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The phone rings,

you’re there, all sun, war and heat.

You’ve decided to drive

over the Ugandan border,

the jeep all rigged—

it’s a done deal,

but I beg anyway.

Nairobi’s slums burned,

ports closed, no gasoline,

so you fill up with what you can get,

strap the jeep with tools and jerrycans.

In the morning

our daughter hovers at my bedroom door

lunar and rumpled,

she must have overheard me on the phone


Silently she assumes her throne

over the heater,

plots her revolution,

the warm air puffing her white nightgown

like a Queen Toad.

She reading me, reading her.

When her brother Will

tries to share her space

she jabs him hard in the ribs,

anger spilling red down her face and chest.

And it happens again,

whereby war, however diluted, however transformed,

however many times removed, has spread,

whereby the suffering of Kenya begets Uganda,

begets my husband,

begets me, begets Ana, begets her brother…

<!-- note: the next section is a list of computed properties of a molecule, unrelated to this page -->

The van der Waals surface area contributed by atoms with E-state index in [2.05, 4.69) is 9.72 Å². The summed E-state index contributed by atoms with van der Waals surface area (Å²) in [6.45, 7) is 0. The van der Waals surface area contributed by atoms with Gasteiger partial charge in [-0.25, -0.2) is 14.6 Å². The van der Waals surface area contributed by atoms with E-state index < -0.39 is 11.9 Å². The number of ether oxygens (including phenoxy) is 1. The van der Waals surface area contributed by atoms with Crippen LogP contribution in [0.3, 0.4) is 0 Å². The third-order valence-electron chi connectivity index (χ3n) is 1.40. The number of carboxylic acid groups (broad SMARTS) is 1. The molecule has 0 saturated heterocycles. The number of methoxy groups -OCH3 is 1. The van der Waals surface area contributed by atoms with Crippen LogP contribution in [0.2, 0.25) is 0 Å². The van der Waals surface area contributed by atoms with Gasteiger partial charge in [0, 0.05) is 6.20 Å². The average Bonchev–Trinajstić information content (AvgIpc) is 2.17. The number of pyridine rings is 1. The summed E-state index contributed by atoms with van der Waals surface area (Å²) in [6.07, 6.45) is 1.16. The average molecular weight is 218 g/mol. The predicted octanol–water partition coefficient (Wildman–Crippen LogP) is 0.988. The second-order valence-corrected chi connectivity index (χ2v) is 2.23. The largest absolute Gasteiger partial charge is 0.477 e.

Later in the mudroom, getting ready for school

I see Will kick our tiny old mutt.

Perhaps it will end here, with this dog

who pees all over the house,

sleeping on the couch all day long,

cataracts like clouded moons,

for now, noble keeper of the passing flame.

The school bus arrives,

my children chatter,

emptied of their small wars

they skip lightly toward its open door,

the dog limping eagerly behind.

from RefugeFind it in the library

Copyright © BOA Editions, Ltd 2013
Used with the permission of The Permissions Company, Inc.
on behalf of BOA Editions LTD.

Published in Adrie Kusserow Poems

This program is supported in part by a grant from the Idaho Humanities Council, a State-based program of the National Endowment for the Humanities.

Any views, findings, conclusions, or recommendations expressed in this (publication, website, exhibit, etc.) do not necessarily represent those of the Idaho Humanities Council or the National Endowment for the Humanities.